Absolute Watchmen by Alan Moore

Title: Absolute Watchmen.
Writer(s): Alan Moore.
Illustrator(s): Dave Gibbons.
Colourist(s): John Higgins.
Letterer(s): Dave Gibbons.
Publisher: DC Comics.

Hardcover – Absolute Edition.
Release Date: October 5th, 2005 (first published September 8th, 1987).
Pages: 464.
Genre(s): Comics, Science-Fiction.
ISBN13: 9781401207137.
My Overall Rating: ★★★★★.


Legends appear when you least expect them to. Writer Alan Moore, the wizard behind V for Vendetta, Batman: The Killing Joke, From Hell and many more, effortlessly established himself as an iconic creator whose work has managed to convey his most contemporary ideas through the comic book medium in a revolutionary fashion. Going up against universal concepts by breaking them down through symbolism and satire, he has quickly caught the attention of the world and became an important influence in popular culture as his work continues to hold incomparable relevancy to modern politics and philosophies. Amongst his greatest graphic novels is his Hugo Award-winning magnum opus Watchmen, a pivotal piece that instantly changed the comic book industry with its narrative, its themes, its characters, and its philosophical message.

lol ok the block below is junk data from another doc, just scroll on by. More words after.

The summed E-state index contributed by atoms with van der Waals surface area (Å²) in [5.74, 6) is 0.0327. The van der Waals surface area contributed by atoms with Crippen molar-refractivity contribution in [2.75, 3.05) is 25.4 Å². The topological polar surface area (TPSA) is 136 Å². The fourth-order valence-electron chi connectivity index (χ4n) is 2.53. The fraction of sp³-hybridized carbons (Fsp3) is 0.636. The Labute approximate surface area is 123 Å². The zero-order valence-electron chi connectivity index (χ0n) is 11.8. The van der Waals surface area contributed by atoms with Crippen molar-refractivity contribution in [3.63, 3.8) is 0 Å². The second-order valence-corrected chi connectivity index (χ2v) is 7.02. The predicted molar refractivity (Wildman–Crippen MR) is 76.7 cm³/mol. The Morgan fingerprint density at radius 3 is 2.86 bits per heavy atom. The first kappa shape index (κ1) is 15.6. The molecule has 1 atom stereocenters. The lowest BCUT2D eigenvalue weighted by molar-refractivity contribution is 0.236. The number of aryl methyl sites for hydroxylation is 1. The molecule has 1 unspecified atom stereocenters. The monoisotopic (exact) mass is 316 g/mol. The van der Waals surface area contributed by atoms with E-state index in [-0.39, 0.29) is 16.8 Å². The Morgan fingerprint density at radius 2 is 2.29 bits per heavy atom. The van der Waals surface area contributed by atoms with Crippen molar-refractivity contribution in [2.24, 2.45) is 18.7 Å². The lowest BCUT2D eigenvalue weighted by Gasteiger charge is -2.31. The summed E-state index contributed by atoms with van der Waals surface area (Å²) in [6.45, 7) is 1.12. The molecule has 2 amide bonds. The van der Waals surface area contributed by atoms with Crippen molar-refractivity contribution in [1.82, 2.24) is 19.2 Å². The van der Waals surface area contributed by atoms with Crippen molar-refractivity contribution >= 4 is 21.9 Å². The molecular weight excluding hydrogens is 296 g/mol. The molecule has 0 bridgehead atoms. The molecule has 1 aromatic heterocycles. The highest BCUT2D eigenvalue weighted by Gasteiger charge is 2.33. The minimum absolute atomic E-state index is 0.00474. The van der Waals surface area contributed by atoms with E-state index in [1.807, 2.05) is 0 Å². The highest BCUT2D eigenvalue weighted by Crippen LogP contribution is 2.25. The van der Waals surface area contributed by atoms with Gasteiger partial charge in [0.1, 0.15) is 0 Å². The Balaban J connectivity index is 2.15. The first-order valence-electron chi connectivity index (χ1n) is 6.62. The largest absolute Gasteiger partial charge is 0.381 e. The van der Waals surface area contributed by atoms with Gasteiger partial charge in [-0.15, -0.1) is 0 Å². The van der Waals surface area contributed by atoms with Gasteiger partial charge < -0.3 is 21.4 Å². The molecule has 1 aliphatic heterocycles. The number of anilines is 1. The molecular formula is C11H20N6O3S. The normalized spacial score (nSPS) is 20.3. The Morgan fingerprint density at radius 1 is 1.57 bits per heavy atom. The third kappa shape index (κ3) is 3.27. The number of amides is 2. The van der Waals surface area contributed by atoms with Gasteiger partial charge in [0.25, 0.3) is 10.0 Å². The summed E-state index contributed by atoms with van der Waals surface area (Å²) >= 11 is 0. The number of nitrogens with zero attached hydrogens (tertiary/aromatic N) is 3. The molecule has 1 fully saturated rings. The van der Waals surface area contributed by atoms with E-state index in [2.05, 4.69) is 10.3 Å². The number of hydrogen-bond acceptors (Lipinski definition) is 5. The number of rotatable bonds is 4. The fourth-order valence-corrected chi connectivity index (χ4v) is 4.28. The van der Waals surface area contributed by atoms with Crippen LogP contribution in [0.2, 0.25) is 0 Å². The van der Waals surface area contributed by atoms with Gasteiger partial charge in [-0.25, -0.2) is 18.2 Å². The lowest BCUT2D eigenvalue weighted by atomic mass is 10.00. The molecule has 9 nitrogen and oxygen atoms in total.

What is Absolute Watchmen about? Set in an alternate reality that draws its foundations on the state of the world in the 1980s, the story is a cross-examination of the superhero concept in regard to its personal and political implications amidst an impending nuclear war. Although Richard Nixon goes on for multiple terms as the president of the United States and the United States win the Vietnam War, the central twist to this realistic tale is the existence of superheroes and their responsibility in the development of international relations and crime-fighting. While tension rises to unfathomable heights, the murder of an ex-hero point towards a larger scheme at play as vigilantes looks into the meticulous assassination of their comrades despite their illegitimacy, forbidding their activities, following the Keene Act. However, is there really a conspiracy theory at work while Soviets pursue their assault on Afghanistan and a nuclear war is within seconds of being unleashed?